Review: A Clash of Kings by George R. R. Martin

Posted May 31, 2012 by Carmel in / 13 Comments

A Clash of Kings by George R. R. Martin

Title: A Clash of Kings
Series: A Song of Ice and Fire #2
Author: George R. R. Martin
Publisher: Bantam Books
Format: Paperback, 761 pages
Published: May 28, 1999
ISBN #: 9780553381696 / 0553381695
Genre: Fantasy
My Copy: borrowed
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A comet the color of blood and flame cuts across the sky. Two great leaders—Lord Eddard Stark and Robert Baratheon—who hold sway over an age of enforced peace are dead, victims of royal treachery. Now, from the ancient citadel of Dragonstone to the forbidding shores of Winterfell, chaos reigns. Six factions struggle for control of a divided land and the Iron Throne of the Seven Kingdoms, preparing to stake their claims through tempest, turmoil, and war. It is a tale in which brother plots against brother and the dead rise to walk in the night. Here a princess masquerades as an orphan boy; a knight of the mind prepares a poison for a treacherous sorceress; and wild men descend from the Mountains of the Moon to ravage the countryside. Against a backdrop of incest and fratricide, alchemy and murder, victory may go to the men and women possessed of the coldest steel…and the coldest hearts. For when kings clash, the whole land trembles.

The second installment of George R. R. Martin’s A Song of Ice and Fire series is even bloodier than the first. Although, this book is very different than A Game of Thrones it’s still just as spellbinding. All hell has broken loose in the seven kingdoms and there are now five kings fighting for the Iron Throne. I found that HBO didn’t stick quite as closely to the original story this time around so if you want the real scoop you’ll have to bite the bullet and read all 761 pages of A Clash of Kings. I expect that this will continue to be the case for future season’s because Martin’s books keep getting longer and longer. Discouraged? I hear that the audio books are quite good and help make the descriptive writing and old school language easier to digest.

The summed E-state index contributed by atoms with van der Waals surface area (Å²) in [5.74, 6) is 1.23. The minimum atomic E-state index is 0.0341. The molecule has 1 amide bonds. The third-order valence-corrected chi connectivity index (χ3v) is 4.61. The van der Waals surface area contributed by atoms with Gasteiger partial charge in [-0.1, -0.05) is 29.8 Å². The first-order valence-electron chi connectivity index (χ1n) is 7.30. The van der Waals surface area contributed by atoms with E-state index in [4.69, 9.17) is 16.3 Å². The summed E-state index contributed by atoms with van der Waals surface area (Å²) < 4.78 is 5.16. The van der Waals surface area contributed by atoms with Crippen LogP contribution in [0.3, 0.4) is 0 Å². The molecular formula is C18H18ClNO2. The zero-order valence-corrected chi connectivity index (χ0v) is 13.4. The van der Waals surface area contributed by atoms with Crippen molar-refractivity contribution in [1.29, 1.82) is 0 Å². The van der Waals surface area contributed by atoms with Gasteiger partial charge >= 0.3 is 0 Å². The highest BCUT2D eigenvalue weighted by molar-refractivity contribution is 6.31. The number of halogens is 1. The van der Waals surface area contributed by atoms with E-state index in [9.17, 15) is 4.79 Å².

I immensely enjoyed all of the war games that are played in book 2. Battle tactics aren’t as straightforward as you might think. I was especially impressed by Tyrion Lannister’s cunning. He sets the beginnings of his plan in motion early on and at first you can’t help but wonder what the heck he is doing. When his elaborate scheme finally comes together towards the end it only makes his actions all the more clever. I never thought that my favorite A Song of Ice and Fire character would be a dwarf but there you have it! It’s still early in the series to say for sure but I’m really diggin’ Tyrion’s wit and sly ways. Plus, he tells Cersei and Joffrey where to stick it on several occasions. There’s just something hilariously funny about a dwarf not only standing up to his royal family but actually winning his arguments and making them look bad. I can’t wait for the rest of his story!